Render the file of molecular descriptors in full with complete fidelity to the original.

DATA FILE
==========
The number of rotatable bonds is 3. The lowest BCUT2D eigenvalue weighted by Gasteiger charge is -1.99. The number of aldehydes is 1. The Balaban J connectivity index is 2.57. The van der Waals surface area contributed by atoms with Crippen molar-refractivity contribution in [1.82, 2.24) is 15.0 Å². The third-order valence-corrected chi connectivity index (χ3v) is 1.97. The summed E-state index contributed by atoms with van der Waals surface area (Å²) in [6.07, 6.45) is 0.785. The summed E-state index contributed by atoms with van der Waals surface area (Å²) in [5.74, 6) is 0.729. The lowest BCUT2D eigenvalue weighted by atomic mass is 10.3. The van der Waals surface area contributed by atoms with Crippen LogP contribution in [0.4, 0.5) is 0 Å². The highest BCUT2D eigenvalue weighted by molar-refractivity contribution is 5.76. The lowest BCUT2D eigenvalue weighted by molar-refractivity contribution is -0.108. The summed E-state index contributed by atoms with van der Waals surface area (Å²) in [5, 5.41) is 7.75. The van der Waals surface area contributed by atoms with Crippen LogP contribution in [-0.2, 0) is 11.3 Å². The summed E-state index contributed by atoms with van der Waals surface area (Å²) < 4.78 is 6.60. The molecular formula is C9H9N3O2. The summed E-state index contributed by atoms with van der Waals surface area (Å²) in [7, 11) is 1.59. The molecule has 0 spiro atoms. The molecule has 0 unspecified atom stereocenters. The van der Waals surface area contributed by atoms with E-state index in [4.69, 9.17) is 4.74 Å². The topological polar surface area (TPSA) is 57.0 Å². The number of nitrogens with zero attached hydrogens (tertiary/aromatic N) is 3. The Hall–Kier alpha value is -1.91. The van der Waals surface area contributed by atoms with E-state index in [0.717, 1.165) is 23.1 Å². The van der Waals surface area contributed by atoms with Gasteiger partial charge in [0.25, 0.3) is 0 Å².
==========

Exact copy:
The number of rotatable bonds is 3. The lowest BCUT2D eigenvalue weighted by Gasteiger charge is -1.99. The number of aldehydes is 1. The Balaban J connectivity index is 2.57. The van der Waals surface area contributed by atoms with Crippen molar-refractivity contribution in [1.82, 2.24) is 15.0 Å². The third-order valence-corrected chi connectivity index (χ3v) is 1.97. The summed E-state index contributed by atoms with van der Waals surface area (Å²) in [6.07, 6.45) is 0.785. The summed E-state index contributed by atoms with van der Waals surface area (Å²) in [5.74, 6) is 0.729. The lowest BCUT2D eigenvalue weighted by atomic mass is 10.3. The van der Waals surface area contributed by atoms with Crippen LogP contribution in [0.4, 0.5) is 0 Å². The highest BCUT2D eigenvalue weighted by molar-refractivity contribution is 5.76. The lowest BCUT2D eigenvalue weighted by molar-refractivity contribution is -0.108. The summed E-state index contributed by atoms with van der Waals surface area (Å²) in [5, 5.41) is 7.75. The van der Waals surface area contributed by atoms with Crippen LogP contribution in [-0.2, 0) is 11.3 Å². The summed E-state index contributed by atoms with van der Waals surface area (Å²) < 4.78 is 6.60. The molecular formula is C9H9N3O2. The summed E-state index contributed by atoms with van der Waals surface area (Å²) in [7, 11) is 1.59. The molecule has 0 spiro atoms. The molecule has 0 unspecified atom stereocenters. The van der Waals surface area contributed by atoms with E-state index in [4.69, 9.17) is 4.74 Å². The topological polar surface area (TPSA) is 57.0 Å². The number of nitrogens with zero attached hydrogens (tertiary/aromatic N) is 3. The Hall–Kier alpha value is -1.91. The van der Waals surface area contributed by atoms with E-state index in [0.717, 1.165) is 23.1 Å². The van der Waals surface area contributed by atoms with Gasteiger partial charge in [0.25, 0.3) is 0 Å².